Milano also noted that the current political climate makes it an interesting time to be an activist. “There was a time when activism meant progressing things forward,” she said. “Right now, we’re trying not to have our rights that we’ve already set forth rolled back. So, it feels like you’re kind of walking on a treadmill right now, because you’re not fighting for progress, you’re just trying to dig your heels in and make sure that they don’t take away what we’ve already fought for.”

“It’s a hard time to fight right now because you have to be really happy with the incremental win,” she added. “You’re not getting a lot of big wins right now.”

Because of that, refueling and self-care is critical, Milano added, noting that, “Richard Branson said that if we all take care of our own circles, then eventually, hopefully, the circles will overlap. And that will become the world — all of our circles make up the big global circle. I thought that was a really profound and great way to put it.”

One of her favorite ways to recharge, Milano said, is to spend time with her children: “I feel like my kids, and maybe kids in general, almost reboot my system. It resets me in a way that gives me the strength to keep going because at this point, I’m fighting for their future.”

Children are also an escape, Milano added, saying, “I’m fascinated by their ability to live in the purest place because they have such innate goodness, and are able to break down what’s going on in the country in the most profoundly simply way that puts things into perspective.”

She then shared a story of a moment she had with her son shortly after returning home from a bus tour with DREAMers, during which they visited Republican offices to fight for the Deferred Action for Childhood Arrivals policy (DACA) in the state of California. Before she left, she’d told both her children what immigrants were going through, and after a 14-hour day she returned home exhausted and in tears. “My son, who was six at the time, ran over to me and gave me a big hug. He looked me right in the eyes and said, Did you do it, mama? Did you win? Did the DREAMers get to stay home?” Milano said. “And I was like, that’s it. It’s just that simple. Did they get to stay home?”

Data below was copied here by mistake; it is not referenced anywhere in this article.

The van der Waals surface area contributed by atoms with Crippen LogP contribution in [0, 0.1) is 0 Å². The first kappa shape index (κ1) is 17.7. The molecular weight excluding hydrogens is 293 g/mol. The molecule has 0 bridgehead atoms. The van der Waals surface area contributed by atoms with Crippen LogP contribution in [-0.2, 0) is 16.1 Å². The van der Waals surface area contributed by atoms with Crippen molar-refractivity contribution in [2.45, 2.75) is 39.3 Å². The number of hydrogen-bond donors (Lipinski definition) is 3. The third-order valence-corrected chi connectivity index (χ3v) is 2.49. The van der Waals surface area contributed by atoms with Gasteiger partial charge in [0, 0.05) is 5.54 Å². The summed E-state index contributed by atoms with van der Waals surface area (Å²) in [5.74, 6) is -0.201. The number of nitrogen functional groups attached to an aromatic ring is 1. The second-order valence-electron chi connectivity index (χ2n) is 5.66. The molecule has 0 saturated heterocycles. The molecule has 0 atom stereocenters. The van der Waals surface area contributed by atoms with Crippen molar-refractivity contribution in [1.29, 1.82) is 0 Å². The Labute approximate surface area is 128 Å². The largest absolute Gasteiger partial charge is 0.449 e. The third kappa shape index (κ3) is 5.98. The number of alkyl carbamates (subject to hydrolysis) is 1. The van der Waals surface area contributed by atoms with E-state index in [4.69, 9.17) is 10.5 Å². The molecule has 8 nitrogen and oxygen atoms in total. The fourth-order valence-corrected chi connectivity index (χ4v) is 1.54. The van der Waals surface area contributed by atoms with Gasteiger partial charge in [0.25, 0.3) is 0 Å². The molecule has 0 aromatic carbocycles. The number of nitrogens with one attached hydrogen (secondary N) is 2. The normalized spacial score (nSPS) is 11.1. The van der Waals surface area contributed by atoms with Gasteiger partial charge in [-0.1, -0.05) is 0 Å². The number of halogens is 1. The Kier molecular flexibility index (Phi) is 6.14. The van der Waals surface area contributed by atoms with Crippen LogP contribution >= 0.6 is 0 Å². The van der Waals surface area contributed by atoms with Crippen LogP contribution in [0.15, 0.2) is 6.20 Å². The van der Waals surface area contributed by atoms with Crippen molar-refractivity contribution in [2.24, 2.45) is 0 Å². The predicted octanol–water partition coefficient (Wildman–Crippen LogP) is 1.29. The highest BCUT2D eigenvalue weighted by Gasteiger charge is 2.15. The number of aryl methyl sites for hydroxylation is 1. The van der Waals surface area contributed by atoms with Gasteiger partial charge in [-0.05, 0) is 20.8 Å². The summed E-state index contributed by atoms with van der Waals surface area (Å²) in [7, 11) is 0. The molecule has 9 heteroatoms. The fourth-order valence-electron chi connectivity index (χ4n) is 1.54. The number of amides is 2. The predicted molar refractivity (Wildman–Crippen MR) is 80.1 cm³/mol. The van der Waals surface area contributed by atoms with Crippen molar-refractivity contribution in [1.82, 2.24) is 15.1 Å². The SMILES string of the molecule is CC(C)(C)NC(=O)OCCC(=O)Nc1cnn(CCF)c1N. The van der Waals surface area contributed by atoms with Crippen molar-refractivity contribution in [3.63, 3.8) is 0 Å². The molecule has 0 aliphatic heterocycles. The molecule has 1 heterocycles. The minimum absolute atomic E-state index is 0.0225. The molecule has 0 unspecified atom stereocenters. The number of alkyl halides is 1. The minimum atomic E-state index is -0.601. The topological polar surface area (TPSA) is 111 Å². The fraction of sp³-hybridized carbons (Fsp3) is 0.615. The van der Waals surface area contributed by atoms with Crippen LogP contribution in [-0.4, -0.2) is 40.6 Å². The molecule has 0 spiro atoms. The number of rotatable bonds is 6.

That was Milano’s impetus behind creating the Project Middle School series, for which she has partnered with Debbie Rigaud. The first book, she said, follows Hope, who is trying to find her way not only in a new school, but within her family as well. “It’s about finding your voice and what it means to stand up for yourself and to use that voice to do good and be strong,” she said, “and that doesn’t mean that you have to be independent, because I think teamwork is incredibly important to teach our young children.”

The character Hope, Milano said, also loves science, which is inspired by her own childhood dreams of becoming the first “ballerina astronaut.” Hope also deals with issues of friendship. In book two, Hope becomes a community organizer, which, Milano said, is something everyone has the capacity to do.

“She’s not a political community organizer,” Milano said. “She’s organizing to raise funds for an animal shelter that’s being shut down.”

While the book will touch on the practical aspects of organizing a community fundraiser, it will also explore the same theme of finding one’s voice and having tough conversations. “I’m really proud of this book,” Milano said. “For me, it’s about being a part of the Scholastic family, which was such a huge part of my childhood and a huge part of my kids’ childhood. The fact that I’m going to be able to show them a book with a dedication to them...I’m overwhelmed and very happy and I can’t think of a better project right now.”

“I just hope that it encourages and inspires a generation of love and service to the community and not being afraid to stand up to injustice, not being afraid to stand for something, not being afraid to use your voice,” Milano added. “I think those are things that will help children in their growth no matter what they decide to do in their lives. And hopefully, if we all take care of our circles and our communities, then they’ll overlap.”